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Christianity upon their children and upon the individual women in the Church. Again, if barriers of dullness are to be broken down and a way made into sluggish brains old jaded Bible-women will not do. It demands the sprightliness and patience of educated women. While always magnifying woman's work for women it is still amazing to me that capable women continue to think they can thus accomplish more than by educating and moulding the character of girls in school. Indeed the great marvel of my missionary life is the practical indifference to this supremely important branch of our work. There are missionaries who go so far as to insist that girls under the influence of a foreign woman are unfitted for the duties of life. If true, this means simply that Christianity is a failure. Such views must have come from observing the results of some miserably mismanaged and neglected school that did not deserve the name of school. I have read of the outcome of twenty-three Syrian girls twenty years after graduation. Two died a triumphant death; the remaining twenty-one were all heads of families, esteemed and honored in their communities, while nine were still teaching school. I have in hand letters from eight schools in China. All say that the girls are not unfitted for the realities of life. Most say that the demand for them as wives is greater than the supply.

In order to satisfactory results in a girl's school at least three things are essential: First. The girls must come young enough and be kept long enough under the personal influence of the foreign teacher to enable her to mould and fix reliable Christian character. A well-built character cannot be turned out by the rapid processes of modern machinery. Under the most favorable circumstances at least five years will be required. After the conversion of Jennie Lind she refused to sing at the opera. She received a message saying, "The king of Sweden commands you to sing." She replied, "I am already under command from the king of a higher court not to sing." We must have women in China so loyal to king Jesus that they will stand firm in the face of the imperious commands of heathen customs. In order to this, roots must strike deep and the character be developed into the strength and maturity of Christian principle, or these terrific storms will overwhelm it. We are distressingly powerless to deliver these people from poverty, but by thus influencing the girls for years much can be done to redeem their families from degradation, which is the curse of poverty.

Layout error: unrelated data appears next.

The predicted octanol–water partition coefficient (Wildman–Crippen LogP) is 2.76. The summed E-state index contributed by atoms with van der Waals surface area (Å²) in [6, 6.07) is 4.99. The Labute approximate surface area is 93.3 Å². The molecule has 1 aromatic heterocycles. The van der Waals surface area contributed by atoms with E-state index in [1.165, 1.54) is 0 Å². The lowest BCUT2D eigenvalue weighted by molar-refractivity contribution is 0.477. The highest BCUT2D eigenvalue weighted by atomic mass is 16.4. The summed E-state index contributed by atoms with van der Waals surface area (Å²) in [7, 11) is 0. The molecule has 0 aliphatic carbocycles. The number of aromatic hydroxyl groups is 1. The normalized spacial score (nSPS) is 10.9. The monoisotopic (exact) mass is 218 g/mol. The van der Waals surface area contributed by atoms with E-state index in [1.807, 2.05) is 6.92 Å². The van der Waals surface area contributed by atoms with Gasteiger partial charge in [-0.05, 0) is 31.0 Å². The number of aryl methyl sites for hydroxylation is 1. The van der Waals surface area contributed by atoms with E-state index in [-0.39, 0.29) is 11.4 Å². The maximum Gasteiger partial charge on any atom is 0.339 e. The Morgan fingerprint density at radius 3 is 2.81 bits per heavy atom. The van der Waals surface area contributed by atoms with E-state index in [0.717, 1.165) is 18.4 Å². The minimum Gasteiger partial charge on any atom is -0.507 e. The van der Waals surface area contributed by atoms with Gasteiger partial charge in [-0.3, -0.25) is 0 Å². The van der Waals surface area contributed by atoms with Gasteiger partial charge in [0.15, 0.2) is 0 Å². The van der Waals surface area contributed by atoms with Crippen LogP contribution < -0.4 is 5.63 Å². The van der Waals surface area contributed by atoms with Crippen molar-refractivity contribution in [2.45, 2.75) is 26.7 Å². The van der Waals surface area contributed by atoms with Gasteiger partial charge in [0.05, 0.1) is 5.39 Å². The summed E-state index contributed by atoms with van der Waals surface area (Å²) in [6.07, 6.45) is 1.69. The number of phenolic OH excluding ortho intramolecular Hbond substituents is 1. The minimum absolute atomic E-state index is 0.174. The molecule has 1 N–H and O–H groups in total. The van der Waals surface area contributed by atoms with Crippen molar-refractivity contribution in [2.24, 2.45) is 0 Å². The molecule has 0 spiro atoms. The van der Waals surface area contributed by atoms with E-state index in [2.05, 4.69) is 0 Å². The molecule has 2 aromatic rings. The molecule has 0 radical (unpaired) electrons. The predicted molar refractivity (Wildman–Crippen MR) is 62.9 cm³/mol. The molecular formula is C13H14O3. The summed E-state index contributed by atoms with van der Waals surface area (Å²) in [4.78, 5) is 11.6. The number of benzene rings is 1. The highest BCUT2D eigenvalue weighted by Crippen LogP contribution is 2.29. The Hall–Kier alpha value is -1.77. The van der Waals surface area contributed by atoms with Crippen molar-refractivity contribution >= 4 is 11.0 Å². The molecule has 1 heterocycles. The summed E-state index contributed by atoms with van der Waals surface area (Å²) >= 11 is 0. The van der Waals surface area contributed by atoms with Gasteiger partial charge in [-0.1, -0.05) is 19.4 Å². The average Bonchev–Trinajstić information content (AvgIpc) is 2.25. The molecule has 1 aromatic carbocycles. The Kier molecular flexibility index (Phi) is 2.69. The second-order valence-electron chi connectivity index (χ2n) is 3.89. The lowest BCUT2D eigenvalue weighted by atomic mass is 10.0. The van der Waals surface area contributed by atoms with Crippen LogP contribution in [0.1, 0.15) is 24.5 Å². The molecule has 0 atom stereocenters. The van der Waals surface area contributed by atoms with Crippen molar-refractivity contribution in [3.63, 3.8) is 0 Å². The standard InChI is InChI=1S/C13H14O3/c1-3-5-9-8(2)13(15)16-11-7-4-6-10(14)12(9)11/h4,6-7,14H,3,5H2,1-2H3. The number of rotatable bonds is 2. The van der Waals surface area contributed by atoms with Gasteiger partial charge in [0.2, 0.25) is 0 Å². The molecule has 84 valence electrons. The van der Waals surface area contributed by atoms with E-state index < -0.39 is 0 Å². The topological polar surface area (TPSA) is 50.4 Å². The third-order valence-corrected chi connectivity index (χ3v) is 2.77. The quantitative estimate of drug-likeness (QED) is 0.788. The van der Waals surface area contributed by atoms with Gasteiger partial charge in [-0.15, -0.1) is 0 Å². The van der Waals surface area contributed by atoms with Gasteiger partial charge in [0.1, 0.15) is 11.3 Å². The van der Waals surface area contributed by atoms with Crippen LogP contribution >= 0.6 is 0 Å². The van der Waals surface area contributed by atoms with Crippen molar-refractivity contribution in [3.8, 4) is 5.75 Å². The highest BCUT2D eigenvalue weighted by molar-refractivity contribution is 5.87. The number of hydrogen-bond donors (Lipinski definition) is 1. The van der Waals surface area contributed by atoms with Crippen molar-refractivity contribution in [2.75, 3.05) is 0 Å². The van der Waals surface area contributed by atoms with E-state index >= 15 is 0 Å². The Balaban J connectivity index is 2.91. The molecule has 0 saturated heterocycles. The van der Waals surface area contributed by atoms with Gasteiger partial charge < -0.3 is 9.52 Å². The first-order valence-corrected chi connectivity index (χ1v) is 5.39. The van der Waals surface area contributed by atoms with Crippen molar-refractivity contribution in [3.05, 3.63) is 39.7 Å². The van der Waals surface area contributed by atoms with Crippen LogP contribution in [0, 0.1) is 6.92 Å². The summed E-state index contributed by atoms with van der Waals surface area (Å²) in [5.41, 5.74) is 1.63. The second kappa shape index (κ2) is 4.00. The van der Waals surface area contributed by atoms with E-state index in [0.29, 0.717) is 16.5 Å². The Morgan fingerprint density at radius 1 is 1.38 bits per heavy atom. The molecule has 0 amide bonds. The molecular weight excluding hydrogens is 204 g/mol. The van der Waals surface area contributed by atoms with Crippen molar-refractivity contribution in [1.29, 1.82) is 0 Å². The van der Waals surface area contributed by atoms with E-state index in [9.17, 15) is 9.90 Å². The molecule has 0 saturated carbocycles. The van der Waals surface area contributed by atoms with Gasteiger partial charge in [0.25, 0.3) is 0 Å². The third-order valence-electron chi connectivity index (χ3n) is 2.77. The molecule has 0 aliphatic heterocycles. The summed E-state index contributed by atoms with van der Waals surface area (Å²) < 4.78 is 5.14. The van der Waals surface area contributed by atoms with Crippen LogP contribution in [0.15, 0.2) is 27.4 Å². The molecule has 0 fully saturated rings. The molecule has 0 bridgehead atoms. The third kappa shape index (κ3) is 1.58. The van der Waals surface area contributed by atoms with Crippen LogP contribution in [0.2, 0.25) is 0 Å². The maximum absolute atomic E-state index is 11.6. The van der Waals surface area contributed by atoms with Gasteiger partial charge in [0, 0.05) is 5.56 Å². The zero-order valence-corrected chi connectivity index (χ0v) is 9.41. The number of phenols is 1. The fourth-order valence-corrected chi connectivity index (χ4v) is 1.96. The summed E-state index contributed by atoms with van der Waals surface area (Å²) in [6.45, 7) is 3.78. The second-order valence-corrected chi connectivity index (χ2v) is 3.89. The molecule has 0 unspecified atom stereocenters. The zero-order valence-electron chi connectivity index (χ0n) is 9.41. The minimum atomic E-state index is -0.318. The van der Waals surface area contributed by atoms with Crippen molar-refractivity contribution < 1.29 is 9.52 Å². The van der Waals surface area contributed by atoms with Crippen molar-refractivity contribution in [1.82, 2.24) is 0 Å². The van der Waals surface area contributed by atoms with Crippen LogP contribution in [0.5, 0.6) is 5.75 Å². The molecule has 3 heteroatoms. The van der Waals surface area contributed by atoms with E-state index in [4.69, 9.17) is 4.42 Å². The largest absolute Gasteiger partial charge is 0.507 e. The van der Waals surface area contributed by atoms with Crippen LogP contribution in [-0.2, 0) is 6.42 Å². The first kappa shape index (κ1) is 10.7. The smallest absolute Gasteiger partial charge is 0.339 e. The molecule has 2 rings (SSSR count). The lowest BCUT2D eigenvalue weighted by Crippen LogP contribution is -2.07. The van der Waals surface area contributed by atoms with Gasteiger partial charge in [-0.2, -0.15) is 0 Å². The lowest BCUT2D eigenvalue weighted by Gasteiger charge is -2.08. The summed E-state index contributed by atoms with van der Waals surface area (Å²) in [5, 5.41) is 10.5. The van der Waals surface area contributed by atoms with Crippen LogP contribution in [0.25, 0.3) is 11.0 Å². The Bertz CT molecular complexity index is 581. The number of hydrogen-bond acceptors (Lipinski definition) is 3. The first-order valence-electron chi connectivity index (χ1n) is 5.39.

Second. While in school the girls must be kept filled with the ambition to make themselves useful in practical ways, such as cooking, sewing, embroidery, and also be kept in touch with their own people by spending a portion of each year at home and by other

means devised by the person in charge. Lady originally meant breadserver and wife-wearer. In the hands of a sensible woman there is no reason why girls should not take pride in doing ordinary things extraordinarily well, and at the same time be prepared to make their homes nurseries of souls as well as of bodies. Of course it is not contended that this undertaking will have much in common with a picnic excursion.

Third. There must be something more than the mechanical storing of the mind with useful knowledge. They must be thoroughly taught to think and reason. Their minds must be awakened and stimulated and filled with beautiful hopes, dreams, ambitions and aspirations. They must catch the spirit of self-sacrifice, which is the mind of the Lord Jesus. In a word their lives must be made a part of the divine life.

David Abeel, Pioneer Missionary to China.


[American Reformed Mission.]

CHINESE house under a wide-spreading banyan on the island of Kolangsu, opposite Amoy, still stands a landmark of the labors of godly David Abeel. He was the first foreign missionary sent out by the American Reformed Church. He was the pioneer of the Amoy mission.

He was born June 12th, 1804, at New Brunswick, New Jersey. His father was an officer in the U. S. Navy during the Revolution, and was honored by Congress for valor in several hotly-contested sea-battles.